Moving towards that goal meant first dealing with all the data management issues an Asteroids game throws up. First, there were the asteroids themselves. In order to make sure they moved and flowed correctly we implemented client-side prediction and then took account of it in the FSim. We used a naval-style ‘dead reckoning’ system, so that once we know an asteroid’s heading and speed, we can predict where it will be at any given timestamp, and send server-side corrective messages periodically to correct it and and implement any changes.

Those ‘changes’ to an asteroid’s heading, of course include the effects of player action – primarily combat. Our first implementation of this had bullets originally acting as entities on the server. We soon realised that, considering the number of players that can be connected and the high rate of fire, this stacked up and became very expensive.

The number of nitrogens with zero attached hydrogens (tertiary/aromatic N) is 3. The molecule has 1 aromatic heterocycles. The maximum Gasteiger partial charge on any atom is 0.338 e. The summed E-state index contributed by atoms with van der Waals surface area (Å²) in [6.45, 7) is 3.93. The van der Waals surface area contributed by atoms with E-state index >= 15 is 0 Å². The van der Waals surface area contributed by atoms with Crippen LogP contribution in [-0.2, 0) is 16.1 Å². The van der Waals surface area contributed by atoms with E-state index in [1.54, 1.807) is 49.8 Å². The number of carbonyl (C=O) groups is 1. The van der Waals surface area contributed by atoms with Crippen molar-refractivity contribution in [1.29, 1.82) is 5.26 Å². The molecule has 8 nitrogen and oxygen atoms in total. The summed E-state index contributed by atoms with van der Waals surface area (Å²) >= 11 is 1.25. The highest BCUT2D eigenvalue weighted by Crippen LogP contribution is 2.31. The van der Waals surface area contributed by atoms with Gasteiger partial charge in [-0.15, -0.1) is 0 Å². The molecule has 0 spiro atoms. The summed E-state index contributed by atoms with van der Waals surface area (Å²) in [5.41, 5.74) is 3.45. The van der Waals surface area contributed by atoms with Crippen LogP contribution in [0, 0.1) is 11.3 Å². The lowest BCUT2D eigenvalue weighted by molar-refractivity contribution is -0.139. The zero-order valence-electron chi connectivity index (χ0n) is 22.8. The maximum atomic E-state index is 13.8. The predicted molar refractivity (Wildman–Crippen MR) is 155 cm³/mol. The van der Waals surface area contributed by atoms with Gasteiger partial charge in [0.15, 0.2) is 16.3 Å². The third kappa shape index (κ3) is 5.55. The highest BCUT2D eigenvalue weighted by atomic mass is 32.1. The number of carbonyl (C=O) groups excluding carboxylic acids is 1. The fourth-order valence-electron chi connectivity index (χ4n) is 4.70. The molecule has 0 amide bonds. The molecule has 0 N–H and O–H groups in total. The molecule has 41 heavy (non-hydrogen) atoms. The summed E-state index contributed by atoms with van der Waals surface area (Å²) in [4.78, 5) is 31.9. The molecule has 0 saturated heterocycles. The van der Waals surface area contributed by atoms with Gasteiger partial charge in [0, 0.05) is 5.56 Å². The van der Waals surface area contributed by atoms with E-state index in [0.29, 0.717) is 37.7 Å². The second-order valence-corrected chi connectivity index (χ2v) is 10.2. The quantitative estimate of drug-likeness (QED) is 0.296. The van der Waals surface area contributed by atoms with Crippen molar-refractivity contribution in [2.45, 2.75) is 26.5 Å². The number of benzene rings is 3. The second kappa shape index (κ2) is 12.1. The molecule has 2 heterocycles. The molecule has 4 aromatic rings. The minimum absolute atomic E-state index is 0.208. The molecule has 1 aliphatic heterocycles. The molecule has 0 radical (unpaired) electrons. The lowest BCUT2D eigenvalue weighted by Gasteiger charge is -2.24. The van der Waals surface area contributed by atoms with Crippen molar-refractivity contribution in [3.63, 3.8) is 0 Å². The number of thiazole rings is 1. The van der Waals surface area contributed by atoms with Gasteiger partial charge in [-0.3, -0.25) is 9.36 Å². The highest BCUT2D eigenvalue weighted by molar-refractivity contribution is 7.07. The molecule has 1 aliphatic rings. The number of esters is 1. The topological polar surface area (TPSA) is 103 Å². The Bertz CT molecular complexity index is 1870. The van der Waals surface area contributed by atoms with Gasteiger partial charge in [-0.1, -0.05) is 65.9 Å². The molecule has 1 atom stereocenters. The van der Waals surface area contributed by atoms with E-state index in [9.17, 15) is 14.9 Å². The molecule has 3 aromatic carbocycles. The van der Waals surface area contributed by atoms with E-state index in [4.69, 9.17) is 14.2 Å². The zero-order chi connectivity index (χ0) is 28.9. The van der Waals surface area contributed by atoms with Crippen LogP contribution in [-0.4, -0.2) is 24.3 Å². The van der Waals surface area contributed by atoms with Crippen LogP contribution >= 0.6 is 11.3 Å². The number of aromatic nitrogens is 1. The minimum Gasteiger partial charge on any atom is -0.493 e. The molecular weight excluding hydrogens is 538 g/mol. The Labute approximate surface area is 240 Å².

So we had to overhaul it. As Technical Director, my solution was to keep the bullets but remove the server-side entities, shifting them instead to local game objects. These exist separately on both the client and the FSim, to deal with damage/collision. This meant that now we send the controls of the player rather than the results, saving around 30 network messages/entity-handling events a second – a huge data-management change.

Finally, at the larger scale of our simulation, we needed to have dynamic territory control, which must remain manageable. We opted to have the equivalent of a server reset regularly in the game. This ‘Lazarus Wipe’ cleans up the territory efficiently and quickly, meaning there’s minimal downtime for players connected to the game during the event.

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Example: Designing An Entity

For an example, here’s how I design an entity. Before anything gets started, I go through the following:

  • Where is the entity going to reside? Is it controlled by the FSim, the Player Client or by the GSim?
  • What is its functionality? Will it need to move around in the world?
  • What states does it need? Do these states already exist on another entity so I can re-use them, or do new states need to be created?
  • Which worker (GSim/FSim/client) should have authority over the properties of this entity? Do any behaviours need changing to move authority from one worker to another?